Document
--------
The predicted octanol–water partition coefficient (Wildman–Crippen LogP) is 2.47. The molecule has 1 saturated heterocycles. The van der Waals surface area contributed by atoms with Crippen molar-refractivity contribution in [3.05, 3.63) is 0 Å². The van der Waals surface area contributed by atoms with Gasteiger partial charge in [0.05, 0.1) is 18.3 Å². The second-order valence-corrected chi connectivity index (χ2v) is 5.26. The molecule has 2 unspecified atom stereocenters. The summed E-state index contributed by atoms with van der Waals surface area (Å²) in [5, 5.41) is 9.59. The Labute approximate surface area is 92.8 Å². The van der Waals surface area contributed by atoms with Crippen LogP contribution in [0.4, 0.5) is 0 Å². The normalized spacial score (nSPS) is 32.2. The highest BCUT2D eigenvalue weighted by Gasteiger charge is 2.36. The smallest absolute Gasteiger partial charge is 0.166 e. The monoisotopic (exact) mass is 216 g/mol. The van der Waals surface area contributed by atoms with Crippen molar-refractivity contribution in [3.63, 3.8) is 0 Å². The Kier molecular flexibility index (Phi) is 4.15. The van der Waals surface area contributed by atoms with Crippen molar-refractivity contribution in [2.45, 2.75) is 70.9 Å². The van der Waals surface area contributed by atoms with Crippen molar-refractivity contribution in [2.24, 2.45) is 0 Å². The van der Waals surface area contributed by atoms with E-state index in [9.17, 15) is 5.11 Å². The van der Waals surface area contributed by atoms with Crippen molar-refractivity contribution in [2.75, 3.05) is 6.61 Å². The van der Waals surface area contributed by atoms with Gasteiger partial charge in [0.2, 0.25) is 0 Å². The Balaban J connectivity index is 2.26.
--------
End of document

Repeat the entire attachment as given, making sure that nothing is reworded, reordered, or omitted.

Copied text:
The predicted octanol–water partition coefficient (Wildman–Crippen LogP) is 2.47. The molecule has 1 saturated heterocycles. The van der Waals surface area contributed by atoms with Crippen molar-refractivity contribution in [3.05, 3.63) is 0 Å². The van der Waals surface area contributed by atoms with Gasteiger partial charge in [0.05, 0.1) is 18.3 Å². The second-order valence-corrected chi connectivity index (χ2v) is 5.26. The molecule has 2 unspecified atom stereocenters. The summed E-state index contributed by atoms with van der Waals surface area (Å²) in [5, 5.41) is 9.59. The Labute approximate surface area is 92.8 Å². The van der Waals surface area contributed by atoms with Crippen LogP contribution in [0.4, 0.5) is 0 Å². The normalized spacial score (nSPS) is 32.2. The highest BCUT2D eigenvalue weighted by Gasteiger charge is 2.36. The smallest absolute Gasteiger partial charge is 0.166 e. The monoisotopic (exact) mass is 216 g/mol. The van der Waals surface area contributed by atoms with Crippen molar-refractivity contribution in [3.63, 3.8) is 0 Å². The Kier molecular flexibility index (Phi) is 4.15. The van der Waals surface area contributed by atoms with Crippen molar-refractivity contribution in [2.45, 2.75) is 70.9 Å². The van der Waals surface area contributed by atoms with Crippen molar-refractivity contribution in [2.24, 2.45) is 0 Å². The van der Waals surface area contributed by atoms with E-state index in [9.17, 15) is 5.11 Å². The van der Waals surface area contributed by atoms with Crippen molar-refractivity contribution in [2.75, 3.05) is 6.61 Å². The van der Waals surface area contributed by atoms with Gasteiger partial charge in [0.2, 0.25) is 0 Å². The Balaban J connectivity index is 2.26.